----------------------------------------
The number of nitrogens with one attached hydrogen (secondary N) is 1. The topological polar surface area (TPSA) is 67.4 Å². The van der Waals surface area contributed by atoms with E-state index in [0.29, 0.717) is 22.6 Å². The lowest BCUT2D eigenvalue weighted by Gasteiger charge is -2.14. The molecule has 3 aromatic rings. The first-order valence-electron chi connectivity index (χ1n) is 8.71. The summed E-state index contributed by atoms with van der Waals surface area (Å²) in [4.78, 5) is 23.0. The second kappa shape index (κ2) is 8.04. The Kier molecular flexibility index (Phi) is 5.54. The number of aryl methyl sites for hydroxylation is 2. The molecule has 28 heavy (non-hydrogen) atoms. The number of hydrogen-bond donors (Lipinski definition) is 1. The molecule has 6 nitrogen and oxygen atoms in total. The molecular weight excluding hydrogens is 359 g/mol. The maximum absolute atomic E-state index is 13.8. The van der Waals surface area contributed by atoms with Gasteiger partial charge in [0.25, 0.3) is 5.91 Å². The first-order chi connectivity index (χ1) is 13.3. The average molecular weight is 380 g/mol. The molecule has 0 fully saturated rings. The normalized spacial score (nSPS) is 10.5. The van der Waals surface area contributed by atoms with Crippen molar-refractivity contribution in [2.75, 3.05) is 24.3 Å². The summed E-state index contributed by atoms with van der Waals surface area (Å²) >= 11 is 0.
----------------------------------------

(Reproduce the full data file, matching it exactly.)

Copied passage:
The number of nitrogens with one attached hydrogen (secondary N) is 1. The topological polar surface area (TPSA) is 67.4 Å². The van der Waals surface area contributed by atoms with E-state index in [0.29, 0.717) is 22.6 Å². The lowest BCUT2D eigenvalue weighted by Gasteiger charge is -2.14. The molecule has 3 aromatic rings. The first-order valence-electron chi connectivity index (χ1n) is 8.71. The summed E-state index contributed by atoms with van der Waals surface area (Å²) in [4.78, 5) is 23.0. The second kappa shape index (κ2) is 8.04. The Kier molecular flexibility index (Phi) is 5.54. The number of aryl methyl sites for hydroxylation is 2. The molecule has 28 heavy (non-hydrogen) atoms. The number of hydrogen-bond donors (Lipinski definition) is 1. The molecule has 6 nitrogen and oxygen atoms in total. The molecular weight excluding hydrogens is 359 g/mol. The maximum absolute atomic E-state index is 13.8. The van der Waals surface area contributed by atoms with Gasteiger partial charge in [0.25, 0.3) is 5.91 Å². The first-order chi connectivity index (χ1) is 13.3. The average molecular weight is 380 g/mol. The molecule has 0 fully saturated rings. The normalized spacial score (nSPS) is 10.5. The van der Waals surface area contributed by atoms with Crippen molar-refractivity contribution in [2.75, 3.05) is 24.3 Å². The summed E-state index contributed by atoms with van der Waals surface area (Å²) >= 11 is 0.